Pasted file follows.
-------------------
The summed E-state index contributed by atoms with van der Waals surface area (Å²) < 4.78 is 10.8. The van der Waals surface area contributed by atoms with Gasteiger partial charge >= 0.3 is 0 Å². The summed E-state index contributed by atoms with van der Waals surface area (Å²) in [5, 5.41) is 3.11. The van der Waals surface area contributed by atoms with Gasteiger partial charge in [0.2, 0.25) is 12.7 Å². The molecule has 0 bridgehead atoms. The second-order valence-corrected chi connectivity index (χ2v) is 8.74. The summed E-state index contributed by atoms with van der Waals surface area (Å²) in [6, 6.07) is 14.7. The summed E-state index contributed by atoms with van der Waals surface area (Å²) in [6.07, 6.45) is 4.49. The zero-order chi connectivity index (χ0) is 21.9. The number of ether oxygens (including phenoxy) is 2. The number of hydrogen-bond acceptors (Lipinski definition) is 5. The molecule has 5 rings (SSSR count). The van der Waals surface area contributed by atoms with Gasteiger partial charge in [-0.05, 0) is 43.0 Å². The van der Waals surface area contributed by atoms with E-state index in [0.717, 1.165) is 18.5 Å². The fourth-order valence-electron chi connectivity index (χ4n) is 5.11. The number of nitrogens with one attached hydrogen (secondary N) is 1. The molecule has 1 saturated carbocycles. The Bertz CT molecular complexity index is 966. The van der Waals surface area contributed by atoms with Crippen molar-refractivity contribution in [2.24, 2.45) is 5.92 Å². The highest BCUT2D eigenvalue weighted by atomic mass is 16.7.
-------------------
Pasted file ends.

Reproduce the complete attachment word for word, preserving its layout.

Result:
The summed E-state index contributed by atoms with van der Waals surface area (Å²) < 4.78 is 10.8. The van der Waals surface area contributed by atoms with Gasteiger partial charge >= 0.3 is 0 Å². The summed E-state index contributed by atoms with van der Waals surface area (Å²) in [5, 5.41) is 3.11. The van der Waals surface area contributed by atoms with Gasteiger partial charge in [0.2, 0.25) is 12.7 Å². The molecule has 0 bridgehead atoms. The second-order valence-corrected chi connectivity index (χ2v) is 8.74. The summed E-state index contributed by atoms with van der Waals surface area (Å²) in [6, 6.07) is 14.7. The summed E-state index contributed by atoms with van der Waals surface area (Å²) in [6.07, 6.45) is 4.49. The zero-order chi connectivity index (χ0) is 21.9. The number of ether oxygens (including phenoxy) is 2. The number of hydrogen-bond acceptors (Lipinski definition) is 5. The molecule has 5 rings (SSSR count). The van der Waals surface area contributed by atoms with Gasteiger partial charge in [-0.05, 0) is 43.0 Å². The van der Waals surface area contributed by atoms with E-state index in [0.717, 1.165) is 18.5 Å². The fourth-order valence-electron chi connectivity index (χ4n) is 5.11. The number of nitrogens with one attached hydrogen (secondary N) is 1. The molecule has 1 saturated carbocycles. The Bertz CT molecular complexity index is 966. The van der Waals surface area contributed by atoms with Crippen molar-refractivity contribution in [2.24, 2.45) is 5.92 Å². The highest BCUT2D eigenvalue weighted by atomic mass is 16.7.